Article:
Wheat genome sheds light on its domestication, adaptation and modification

The following is an edited excerpt.

Two manuscripts related to the ancestral wheat genomes of Triticum urartu andAegilops tauschii  provide an unprecedented glimpse into the adaptation and domestication of wheat throughout the ages and shedding light on the biology of the world’s primary staple crop.

The first study published in Nature today, led by teams at Institute of Genetics and Developmental Biology (IGDB), and Beijing Genomics Institute (BGI), presents the genome of Bread wheat (T. aestivum, AABBDD), the progenitor of the Wheat A genome. Using a whole-genome shotgun strategy and Next-generation sequencing (NGS), researchers identified a large set of gene models (34,879) and abundant genetic markers with the potential to provide a valuable resource for accelerating deeper and more systematic genomic and breeding studies. For example, they found the T. urartu homolog of OsGASR7 might be a useful candidate for improving wheat yield.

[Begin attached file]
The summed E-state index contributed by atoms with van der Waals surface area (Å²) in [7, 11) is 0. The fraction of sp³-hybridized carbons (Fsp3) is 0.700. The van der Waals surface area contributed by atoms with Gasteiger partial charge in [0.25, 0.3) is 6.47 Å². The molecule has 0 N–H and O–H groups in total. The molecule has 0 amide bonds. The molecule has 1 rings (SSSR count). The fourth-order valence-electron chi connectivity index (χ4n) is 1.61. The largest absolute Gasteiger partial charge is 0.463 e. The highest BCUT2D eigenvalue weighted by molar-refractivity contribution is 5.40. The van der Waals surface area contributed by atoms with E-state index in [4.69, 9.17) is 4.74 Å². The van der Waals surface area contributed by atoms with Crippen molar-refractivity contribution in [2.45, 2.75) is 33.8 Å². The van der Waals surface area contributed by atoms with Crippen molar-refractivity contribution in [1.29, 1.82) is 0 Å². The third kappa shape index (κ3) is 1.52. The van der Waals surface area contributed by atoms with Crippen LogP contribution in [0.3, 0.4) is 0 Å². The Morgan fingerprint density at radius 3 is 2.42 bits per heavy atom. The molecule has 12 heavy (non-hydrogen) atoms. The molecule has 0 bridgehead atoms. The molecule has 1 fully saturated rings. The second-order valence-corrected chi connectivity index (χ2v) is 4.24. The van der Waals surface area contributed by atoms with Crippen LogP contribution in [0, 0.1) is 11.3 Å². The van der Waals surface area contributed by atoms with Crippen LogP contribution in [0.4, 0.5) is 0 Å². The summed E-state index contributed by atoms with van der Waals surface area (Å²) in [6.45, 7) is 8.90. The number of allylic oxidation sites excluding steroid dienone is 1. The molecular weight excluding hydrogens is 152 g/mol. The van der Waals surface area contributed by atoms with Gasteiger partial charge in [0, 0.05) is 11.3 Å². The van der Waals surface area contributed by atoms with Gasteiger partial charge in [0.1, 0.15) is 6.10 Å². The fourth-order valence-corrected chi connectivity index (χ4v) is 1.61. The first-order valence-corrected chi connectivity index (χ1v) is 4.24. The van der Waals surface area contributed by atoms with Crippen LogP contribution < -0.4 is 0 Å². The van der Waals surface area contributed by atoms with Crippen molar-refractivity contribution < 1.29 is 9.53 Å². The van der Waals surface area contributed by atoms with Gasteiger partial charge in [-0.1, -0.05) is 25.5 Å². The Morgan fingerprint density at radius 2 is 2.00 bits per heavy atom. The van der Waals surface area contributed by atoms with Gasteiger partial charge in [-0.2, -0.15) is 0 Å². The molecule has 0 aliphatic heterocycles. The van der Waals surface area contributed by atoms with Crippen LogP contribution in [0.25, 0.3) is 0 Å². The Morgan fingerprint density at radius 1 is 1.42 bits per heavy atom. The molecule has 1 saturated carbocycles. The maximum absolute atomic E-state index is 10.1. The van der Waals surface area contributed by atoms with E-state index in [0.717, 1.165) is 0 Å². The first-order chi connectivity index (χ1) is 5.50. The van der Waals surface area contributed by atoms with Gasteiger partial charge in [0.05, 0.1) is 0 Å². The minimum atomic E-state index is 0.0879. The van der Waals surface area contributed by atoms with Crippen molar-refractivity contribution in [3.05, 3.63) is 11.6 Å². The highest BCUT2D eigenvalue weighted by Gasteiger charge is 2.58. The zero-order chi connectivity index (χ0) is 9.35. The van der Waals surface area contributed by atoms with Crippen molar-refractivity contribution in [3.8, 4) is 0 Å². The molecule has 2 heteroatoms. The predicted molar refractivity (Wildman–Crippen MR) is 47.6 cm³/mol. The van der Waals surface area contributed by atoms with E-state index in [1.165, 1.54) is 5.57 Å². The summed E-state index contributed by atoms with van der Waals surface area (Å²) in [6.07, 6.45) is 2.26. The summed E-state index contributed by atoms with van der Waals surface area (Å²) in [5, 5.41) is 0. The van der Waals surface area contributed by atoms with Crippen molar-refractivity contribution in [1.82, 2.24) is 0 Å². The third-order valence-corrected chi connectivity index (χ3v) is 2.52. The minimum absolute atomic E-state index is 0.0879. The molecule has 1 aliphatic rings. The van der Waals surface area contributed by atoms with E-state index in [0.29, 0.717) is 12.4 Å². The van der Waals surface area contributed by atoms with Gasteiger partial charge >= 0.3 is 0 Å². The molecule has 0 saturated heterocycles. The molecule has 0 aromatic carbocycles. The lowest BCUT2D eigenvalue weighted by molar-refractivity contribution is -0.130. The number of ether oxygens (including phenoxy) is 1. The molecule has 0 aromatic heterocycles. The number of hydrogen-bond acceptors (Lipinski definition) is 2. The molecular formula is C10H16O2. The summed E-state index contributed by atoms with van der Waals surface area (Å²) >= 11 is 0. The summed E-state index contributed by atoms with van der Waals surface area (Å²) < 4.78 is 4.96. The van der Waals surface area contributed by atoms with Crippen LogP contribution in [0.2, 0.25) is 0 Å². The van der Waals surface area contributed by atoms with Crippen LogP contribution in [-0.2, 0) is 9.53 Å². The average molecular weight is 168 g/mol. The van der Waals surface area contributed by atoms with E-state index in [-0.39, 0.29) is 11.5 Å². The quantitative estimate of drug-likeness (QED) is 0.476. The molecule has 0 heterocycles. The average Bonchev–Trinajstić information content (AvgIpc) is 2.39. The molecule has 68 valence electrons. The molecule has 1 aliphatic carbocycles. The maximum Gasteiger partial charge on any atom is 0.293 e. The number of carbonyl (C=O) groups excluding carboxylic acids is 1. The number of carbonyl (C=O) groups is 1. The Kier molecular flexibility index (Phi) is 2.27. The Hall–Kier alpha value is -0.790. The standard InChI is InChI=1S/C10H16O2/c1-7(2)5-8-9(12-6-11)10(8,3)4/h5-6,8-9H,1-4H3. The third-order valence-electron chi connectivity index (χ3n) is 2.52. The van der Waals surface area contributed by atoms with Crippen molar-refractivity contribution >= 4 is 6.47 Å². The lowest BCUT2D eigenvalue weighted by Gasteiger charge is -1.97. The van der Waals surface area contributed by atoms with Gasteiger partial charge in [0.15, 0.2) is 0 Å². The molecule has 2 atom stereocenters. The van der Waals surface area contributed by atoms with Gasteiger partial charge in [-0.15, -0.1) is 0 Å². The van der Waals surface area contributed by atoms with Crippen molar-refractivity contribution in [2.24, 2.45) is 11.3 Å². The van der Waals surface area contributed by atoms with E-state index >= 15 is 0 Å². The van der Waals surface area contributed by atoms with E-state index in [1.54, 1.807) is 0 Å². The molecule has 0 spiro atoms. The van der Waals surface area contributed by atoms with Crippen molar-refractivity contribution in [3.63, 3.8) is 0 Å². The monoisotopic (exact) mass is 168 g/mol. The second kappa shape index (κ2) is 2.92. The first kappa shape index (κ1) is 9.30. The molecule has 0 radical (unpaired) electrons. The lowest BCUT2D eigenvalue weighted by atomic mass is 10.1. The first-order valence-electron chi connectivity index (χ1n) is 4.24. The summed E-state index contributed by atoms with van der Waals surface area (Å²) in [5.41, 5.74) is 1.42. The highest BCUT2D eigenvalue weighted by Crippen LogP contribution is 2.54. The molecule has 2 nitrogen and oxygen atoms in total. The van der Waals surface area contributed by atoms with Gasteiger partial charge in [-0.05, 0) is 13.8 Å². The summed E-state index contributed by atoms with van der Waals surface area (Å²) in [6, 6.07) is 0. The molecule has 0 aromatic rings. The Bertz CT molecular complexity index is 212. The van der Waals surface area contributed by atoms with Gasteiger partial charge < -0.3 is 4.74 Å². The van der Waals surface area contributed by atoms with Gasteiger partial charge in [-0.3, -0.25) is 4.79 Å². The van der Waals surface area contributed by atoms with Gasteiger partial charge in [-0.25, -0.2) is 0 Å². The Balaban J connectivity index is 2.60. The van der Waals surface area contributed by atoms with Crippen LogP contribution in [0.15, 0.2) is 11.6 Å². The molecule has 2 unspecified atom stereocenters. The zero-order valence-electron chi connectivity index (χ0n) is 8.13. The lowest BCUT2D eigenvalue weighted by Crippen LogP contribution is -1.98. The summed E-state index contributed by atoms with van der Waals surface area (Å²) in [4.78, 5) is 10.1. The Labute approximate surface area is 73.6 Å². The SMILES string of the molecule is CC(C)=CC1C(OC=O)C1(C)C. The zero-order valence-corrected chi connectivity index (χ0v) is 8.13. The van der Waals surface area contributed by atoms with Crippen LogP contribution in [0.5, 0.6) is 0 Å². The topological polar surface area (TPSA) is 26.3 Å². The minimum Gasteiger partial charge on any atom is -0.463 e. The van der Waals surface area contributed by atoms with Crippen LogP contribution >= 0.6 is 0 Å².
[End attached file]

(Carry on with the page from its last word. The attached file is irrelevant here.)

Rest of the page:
Read the full article here: Wheat Genome Studies Shed Light On Its Domestication, Genetic Adaptation And Modification

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